Why are surgeons playing identity politics?
The Royal College of Surgeons has called for BAME healthcare workers to be removed from the frontline.
The Royal College of Surgeons (RCS) says ethnic-minority healthcare workers should be removed from the frontline in the fight against coronavirus.
BAME staff ‘are a particularly at-risk group’, Professor Mortensen, president-elect of the RCS, told Sky News. ‘It’s important they are removed from danger’, he added.
Professor Neil Mortensen, president-elect of the Royal College of Surgeons (RCS), said he supported calls for BAME colleagues to be protected but cautioned that it could put huge pressure on other staff https://t.co/i3uAxhyHaH
— SkyNews (@SkyNews) April 30, 2020
Mortensen’s remarks follow new NHS guidance that BAME healthcare workers should be ‘risk assessed’ and possibly reassigned to work that leaves them at lesser risk.
While it is certainly true that ethnic-minorities have been disproportionately affected by the virus, as Rakib Ehsan has written about on spiked, there are many reasons why this could be: from a greater likelihood of underlying health conditions to multi-generational living conditions.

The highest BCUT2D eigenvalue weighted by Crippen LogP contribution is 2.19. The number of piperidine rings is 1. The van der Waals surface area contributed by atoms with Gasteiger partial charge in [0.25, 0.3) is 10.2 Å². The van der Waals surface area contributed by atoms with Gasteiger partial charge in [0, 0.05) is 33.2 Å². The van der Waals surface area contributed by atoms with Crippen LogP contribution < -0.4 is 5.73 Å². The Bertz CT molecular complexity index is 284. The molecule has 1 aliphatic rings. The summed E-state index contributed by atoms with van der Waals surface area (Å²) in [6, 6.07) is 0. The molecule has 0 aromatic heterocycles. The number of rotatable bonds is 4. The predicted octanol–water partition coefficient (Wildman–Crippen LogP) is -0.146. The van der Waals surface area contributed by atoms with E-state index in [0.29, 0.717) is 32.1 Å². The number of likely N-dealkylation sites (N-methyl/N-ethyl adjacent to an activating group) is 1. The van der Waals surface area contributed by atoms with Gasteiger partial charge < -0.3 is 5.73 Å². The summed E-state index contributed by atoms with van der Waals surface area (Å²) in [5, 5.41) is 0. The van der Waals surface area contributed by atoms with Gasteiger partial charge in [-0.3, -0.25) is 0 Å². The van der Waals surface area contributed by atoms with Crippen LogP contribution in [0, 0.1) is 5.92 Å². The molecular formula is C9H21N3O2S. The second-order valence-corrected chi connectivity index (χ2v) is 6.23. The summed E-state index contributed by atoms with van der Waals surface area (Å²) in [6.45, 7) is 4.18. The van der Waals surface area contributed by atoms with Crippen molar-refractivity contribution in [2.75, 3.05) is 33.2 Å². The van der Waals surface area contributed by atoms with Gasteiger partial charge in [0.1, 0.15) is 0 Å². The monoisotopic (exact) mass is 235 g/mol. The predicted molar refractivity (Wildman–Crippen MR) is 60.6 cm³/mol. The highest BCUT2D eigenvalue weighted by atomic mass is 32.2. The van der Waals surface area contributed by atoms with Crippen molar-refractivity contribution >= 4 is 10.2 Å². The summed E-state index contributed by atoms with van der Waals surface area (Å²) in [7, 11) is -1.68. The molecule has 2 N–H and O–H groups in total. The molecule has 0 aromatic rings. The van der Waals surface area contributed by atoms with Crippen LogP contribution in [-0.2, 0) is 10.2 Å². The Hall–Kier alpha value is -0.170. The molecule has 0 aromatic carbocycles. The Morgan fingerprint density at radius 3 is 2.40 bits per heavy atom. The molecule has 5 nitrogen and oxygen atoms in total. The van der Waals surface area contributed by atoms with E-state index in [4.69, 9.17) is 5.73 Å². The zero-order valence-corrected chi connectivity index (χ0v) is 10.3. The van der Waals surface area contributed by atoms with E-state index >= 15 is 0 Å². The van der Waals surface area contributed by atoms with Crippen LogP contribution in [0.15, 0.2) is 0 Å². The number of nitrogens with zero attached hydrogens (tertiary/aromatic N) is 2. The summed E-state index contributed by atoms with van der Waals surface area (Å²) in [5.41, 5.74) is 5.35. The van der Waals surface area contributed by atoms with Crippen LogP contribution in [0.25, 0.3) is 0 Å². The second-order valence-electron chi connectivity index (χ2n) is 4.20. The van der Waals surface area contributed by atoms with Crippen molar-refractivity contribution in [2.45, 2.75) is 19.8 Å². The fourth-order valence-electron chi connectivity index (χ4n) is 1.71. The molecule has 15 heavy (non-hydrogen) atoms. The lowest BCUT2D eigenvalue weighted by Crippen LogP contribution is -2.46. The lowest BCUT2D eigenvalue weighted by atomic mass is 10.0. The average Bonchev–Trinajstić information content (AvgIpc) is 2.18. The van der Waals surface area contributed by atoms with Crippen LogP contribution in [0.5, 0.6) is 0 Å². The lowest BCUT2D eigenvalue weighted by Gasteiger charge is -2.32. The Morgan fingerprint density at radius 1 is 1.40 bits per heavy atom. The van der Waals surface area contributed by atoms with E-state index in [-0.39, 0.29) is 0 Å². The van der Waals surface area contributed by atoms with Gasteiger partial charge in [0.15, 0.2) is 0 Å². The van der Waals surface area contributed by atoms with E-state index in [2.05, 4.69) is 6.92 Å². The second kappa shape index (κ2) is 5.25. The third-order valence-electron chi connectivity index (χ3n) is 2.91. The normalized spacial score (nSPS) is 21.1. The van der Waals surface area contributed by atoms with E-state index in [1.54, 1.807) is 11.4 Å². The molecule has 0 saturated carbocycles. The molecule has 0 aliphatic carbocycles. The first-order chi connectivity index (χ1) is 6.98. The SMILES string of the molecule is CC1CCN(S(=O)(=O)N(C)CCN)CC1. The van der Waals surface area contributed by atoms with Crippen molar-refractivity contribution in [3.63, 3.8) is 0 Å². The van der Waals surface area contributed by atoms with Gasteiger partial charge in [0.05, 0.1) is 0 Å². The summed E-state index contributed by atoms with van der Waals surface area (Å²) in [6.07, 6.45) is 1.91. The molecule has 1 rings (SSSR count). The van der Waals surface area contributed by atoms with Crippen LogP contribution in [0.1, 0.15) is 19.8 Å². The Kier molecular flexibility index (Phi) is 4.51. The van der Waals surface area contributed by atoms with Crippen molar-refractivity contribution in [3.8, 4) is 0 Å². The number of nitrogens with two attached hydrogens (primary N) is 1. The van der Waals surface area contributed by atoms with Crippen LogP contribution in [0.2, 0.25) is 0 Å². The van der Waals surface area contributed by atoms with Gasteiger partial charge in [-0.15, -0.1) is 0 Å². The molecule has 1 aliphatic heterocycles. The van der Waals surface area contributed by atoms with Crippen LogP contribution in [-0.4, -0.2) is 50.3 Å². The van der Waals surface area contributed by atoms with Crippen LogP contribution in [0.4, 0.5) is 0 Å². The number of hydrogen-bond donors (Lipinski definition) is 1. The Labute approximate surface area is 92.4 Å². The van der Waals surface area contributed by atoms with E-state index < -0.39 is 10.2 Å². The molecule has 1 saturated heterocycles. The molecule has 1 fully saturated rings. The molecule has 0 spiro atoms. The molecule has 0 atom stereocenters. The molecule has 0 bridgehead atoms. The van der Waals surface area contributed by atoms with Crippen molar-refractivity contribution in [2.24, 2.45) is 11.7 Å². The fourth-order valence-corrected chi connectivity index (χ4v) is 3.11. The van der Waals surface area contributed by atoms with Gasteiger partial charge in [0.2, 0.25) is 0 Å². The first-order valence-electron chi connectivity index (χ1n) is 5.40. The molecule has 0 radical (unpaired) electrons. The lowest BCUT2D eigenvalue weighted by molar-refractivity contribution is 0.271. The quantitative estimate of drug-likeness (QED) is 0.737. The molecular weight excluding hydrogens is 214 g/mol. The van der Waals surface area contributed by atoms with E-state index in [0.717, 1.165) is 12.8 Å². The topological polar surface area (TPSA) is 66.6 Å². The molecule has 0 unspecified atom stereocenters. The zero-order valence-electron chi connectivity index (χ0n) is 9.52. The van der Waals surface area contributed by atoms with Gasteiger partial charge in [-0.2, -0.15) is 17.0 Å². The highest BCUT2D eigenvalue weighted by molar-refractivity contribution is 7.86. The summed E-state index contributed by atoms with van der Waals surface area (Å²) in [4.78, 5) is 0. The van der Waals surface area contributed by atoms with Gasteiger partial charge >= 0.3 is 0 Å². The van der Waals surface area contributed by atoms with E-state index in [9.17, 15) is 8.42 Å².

It certainly makes sense to limit contact to those most at risk, particularly where underlying health conditions are concerned. But the fact that certain risk factors might be more prevalent in some communities does not mean that race is a causal factor. Adopting a blanket, race-based policy would be deeply disturbing and divisive.
That top doctors can even imagine such a thing shows how ingrained racial identity politics has become at the top of society – even among the supposedly rational scientific elite.
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